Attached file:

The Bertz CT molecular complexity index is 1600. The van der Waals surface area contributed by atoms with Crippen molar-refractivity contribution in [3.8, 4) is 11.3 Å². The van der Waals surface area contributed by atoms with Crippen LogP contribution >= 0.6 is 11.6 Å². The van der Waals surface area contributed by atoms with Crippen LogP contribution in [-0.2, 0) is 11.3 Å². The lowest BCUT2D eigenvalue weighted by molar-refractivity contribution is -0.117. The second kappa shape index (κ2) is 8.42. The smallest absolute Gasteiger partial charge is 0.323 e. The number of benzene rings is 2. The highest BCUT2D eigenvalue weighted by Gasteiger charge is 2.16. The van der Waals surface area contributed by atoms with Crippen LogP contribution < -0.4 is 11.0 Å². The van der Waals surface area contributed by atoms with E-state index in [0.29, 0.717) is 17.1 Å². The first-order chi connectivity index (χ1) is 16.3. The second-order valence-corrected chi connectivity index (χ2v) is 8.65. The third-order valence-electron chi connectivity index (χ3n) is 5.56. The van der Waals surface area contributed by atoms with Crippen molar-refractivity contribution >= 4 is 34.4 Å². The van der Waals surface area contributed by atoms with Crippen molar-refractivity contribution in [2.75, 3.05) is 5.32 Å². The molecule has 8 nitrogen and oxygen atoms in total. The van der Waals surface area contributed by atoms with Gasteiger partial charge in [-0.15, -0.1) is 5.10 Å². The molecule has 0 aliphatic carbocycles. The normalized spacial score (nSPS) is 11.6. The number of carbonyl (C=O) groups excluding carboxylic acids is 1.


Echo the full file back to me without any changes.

The Bertz CT molecular complexity index is 1600. The van der Waals surface area contributed by atoms with Crippen molar-refractivity contribution in [3.8, 4) is 11.3 Å². The van der Waals surface area contributed by atoms with Crippen LogP contribution >= 0.6 is 11.6 Å². The van der Waals surface area contributed by atoms with Crippen LogP contribution in [-0.2, 0) is 11.3 Å². The lowest BCUT2D eigenvalue weighted by molar-refractivity contribution is -0.117. The second kappa shape index (κ2) is 8.42. The smallest absolute Gasteiger partial charge is 0.323 e. The number of benzene rings is 2. The highest BCUT2D eigenvalue weighted by Gasteiger charge is 2.16. The van der Waals surface area contributed by atoms with Crippen LogP contribution < -0.4 is 11.0 Å². The van der Waals surface area contributed by atoms with E-state index in [0.29, 0.717) is 17.1 Å². The first-order chi connectivity index (χ1) is 16.3. The second-order valence-corrected chi connectivity index (χ2v) is 8.65. The third-order valence-electron chi connectivity index (χ3n) is 5.56. The van der Waals surface area contributed by atoms with Crippen molar-refractivity contribution >= 4 is 34.4 Å². The van der Waals surface area contributed by atoms with Crippen molar-refractivity contribution in [2.75, 3.05) is 5.32 Å². The molecule has 8 nitrogen and oxygen atoms in total. The van der Waals surface area contributed by atoms with Gasteiger partial charge in [-0.15, -0.1) is 5.10 Å². The molecule has 0 aliphatic carbocycles. The normalized spacial score (nSPS) is 11.6. The number of carbonyl (C=O) groups excluding carboxylic acids is 1.